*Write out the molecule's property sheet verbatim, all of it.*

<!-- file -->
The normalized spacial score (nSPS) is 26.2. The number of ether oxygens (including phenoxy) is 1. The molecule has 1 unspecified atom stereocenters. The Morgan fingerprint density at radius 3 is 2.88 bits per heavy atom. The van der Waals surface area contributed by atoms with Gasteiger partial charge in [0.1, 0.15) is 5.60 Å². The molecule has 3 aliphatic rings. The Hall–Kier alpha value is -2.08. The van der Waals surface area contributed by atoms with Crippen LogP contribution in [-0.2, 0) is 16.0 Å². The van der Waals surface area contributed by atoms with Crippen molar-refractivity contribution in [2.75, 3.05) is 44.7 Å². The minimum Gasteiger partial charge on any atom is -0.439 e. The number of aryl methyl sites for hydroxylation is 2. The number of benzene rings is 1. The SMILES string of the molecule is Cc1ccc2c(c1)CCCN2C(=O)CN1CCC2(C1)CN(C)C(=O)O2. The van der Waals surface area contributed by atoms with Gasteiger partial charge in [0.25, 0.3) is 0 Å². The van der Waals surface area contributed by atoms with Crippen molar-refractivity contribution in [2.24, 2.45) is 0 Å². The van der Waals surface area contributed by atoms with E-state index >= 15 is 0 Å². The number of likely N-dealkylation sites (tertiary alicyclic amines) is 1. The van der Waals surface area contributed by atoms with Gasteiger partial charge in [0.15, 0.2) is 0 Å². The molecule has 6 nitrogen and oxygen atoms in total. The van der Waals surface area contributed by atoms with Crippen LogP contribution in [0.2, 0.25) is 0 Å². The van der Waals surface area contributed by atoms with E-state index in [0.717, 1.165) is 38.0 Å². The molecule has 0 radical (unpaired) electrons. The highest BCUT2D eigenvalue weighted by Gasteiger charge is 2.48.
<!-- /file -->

The normalized spacial score (nSPS) is 26.2. The number of ether oxygens (including phenoxy) is 1. The molecule has 1 unspecified atom stereocenters. The Morgan fingerprint density at radius 3 is 2.88 bits per heavy atom. The van der Waals surface area contributed by atoms with Gasteiger partial charge in [0.1, 0.15) is 5.60 Å². The molecule has 3 aliphatic rings. The Hall–Kier alpha value is -2.08. The van der Waals surface area contributed by atoms with Crippen LogP contribution in [-0.2, 0) is 16.0 Å². The van der Waals surface area contributed by atoms with Crippen molar-refractivity contribution in [2.75, 3.05) is 44.7 Å². The minimum Gasteiger partial charge on any atom is -0.439 e. The number of aryl methyl sites for hydroxylation is 2. The number of benzene rings is 1. The SMILES string of the molecule is Cc1ccc2c(c1)CCCN2C(=O)CN1CCC2(C1)CN(C)C(=O)O2. The van der Waals surface area contributed by atoms with Gasteiger partial charge in [0.25, 0.3) is 0 Å². The van der Waals surface area contributed by atoms with Crippen molar-refractivity contribution in [2.24, 2.45) is 0 Å². The van der Waals surface area contributed by atoms with E-state index >= 15 is 0 Å². The number of likely N-dealkylation sites (tertiary alicyclic amines) is 1. The van der Waals surface area contributed by atoms with Gasteiger partial charge in [0.15, 0.2) is 0 Å². The molecule has 6 nitrogen and oxygen atoms in total. The van der Waals surface area contributed by atoms with Crippen LogP contribution in [0.2, 0.25) is 0 Å². The van der Waals surface area contributed by atoms with E-state index in [0.717, 1.165) is 38.0 Å². The molecule has 0 radical (unpaired) electrons. The highest BCUT2D eigenvalue weighted by Gasteiger charge is 2.48.